Now, I don’t have seasonal depression. I have been to therapy. I try to keep a shine on social media and end my blogs with a quip about refusing to give up, even when I want to. It comes and goes, and on occasion, the writer’s emotional cycle contributes. We all feel that we’re worthless at some point in our writing career. We wonder why we’re not better, comparing our rough drafts to everyone else’s finished piece. We wallow. We think about quitting. Eventually we claw our way back out.

It’s twice as hard to be okay when Real Life is there, kicking you in the teeth. I managed to finish the first draft of my second book, but I have written nothing in weeks. I try to treat myself; I buy me a chai latte and sit myself down at Starbucks for a writing date. Sometimes it works, and for an hour, maybe two, I’m a functioning human again.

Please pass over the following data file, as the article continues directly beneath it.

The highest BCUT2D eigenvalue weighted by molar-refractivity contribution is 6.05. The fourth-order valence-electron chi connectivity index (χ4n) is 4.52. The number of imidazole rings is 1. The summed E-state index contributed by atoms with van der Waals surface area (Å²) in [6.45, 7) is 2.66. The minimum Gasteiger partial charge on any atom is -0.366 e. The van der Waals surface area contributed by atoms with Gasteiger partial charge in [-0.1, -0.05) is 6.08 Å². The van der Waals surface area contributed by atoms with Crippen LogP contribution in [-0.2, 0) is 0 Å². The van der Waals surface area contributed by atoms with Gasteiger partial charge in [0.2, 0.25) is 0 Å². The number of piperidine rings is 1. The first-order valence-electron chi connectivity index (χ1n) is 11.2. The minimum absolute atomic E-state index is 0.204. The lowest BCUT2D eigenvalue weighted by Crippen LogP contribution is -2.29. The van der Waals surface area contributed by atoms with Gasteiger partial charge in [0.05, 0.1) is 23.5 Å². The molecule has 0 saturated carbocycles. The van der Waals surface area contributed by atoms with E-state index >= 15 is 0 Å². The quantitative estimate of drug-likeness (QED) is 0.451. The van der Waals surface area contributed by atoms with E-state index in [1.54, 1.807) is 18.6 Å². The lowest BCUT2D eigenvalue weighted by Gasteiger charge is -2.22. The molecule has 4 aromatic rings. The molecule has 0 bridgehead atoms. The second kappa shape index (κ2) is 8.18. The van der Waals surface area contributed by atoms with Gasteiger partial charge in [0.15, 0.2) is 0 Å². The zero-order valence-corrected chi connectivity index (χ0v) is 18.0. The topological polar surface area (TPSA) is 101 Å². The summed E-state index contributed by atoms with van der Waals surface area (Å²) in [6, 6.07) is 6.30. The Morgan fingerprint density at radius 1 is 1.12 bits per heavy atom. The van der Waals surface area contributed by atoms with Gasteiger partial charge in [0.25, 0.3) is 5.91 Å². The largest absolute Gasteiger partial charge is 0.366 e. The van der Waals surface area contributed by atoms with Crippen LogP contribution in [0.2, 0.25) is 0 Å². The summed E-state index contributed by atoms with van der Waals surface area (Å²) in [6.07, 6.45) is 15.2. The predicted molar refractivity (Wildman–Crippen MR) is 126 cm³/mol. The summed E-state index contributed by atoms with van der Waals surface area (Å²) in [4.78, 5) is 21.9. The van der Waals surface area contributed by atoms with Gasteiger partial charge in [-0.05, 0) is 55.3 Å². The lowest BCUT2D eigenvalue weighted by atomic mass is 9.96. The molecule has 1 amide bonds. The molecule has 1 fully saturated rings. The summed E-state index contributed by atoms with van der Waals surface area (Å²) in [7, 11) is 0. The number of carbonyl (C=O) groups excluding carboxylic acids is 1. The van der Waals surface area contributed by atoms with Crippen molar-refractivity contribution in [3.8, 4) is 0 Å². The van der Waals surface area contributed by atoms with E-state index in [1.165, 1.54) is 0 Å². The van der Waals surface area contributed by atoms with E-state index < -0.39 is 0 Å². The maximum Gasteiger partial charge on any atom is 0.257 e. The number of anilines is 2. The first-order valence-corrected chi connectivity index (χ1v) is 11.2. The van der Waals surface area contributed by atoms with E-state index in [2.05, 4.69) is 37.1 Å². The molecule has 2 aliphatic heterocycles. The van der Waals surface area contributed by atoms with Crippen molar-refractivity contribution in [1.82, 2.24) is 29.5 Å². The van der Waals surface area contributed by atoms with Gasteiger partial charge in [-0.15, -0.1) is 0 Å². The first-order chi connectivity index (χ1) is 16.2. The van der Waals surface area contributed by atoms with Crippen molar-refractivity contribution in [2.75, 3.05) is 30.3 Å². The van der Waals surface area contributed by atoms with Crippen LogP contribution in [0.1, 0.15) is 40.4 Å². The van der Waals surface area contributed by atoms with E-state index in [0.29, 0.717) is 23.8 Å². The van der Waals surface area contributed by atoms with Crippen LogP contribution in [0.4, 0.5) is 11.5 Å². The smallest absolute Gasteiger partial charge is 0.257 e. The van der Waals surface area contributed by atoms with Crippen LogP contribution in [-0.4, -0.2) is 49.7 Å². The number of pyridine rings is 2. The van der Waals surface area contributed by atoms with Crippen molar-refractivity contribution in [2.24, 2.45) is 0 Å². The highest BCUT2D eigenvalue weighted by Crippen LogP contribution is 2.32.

I’m at the stage where I can talk about it. I can tell my friends I’m not okay, and we talk and we figure out my next move together. However, I can’t help but feel I’ve let myself down by not enjoying the thing I love most.

I keep telling myself that this is okay.

I need to honor how I feel. I need to accept and experience these emotions. I need to acknowledge that yes, I am depressed, but I will eventually beat it. Again.

I’m not a published writer. I don’t have deadlines, I don’t have contracts or written obligations. There’s no time-table expect the one ticking in my time-bomb brain. I’m rewriting my first manuscript, and it’s like another death, but one I’m committing on my own. I’m depressed and I’m in the pit of writer’s low.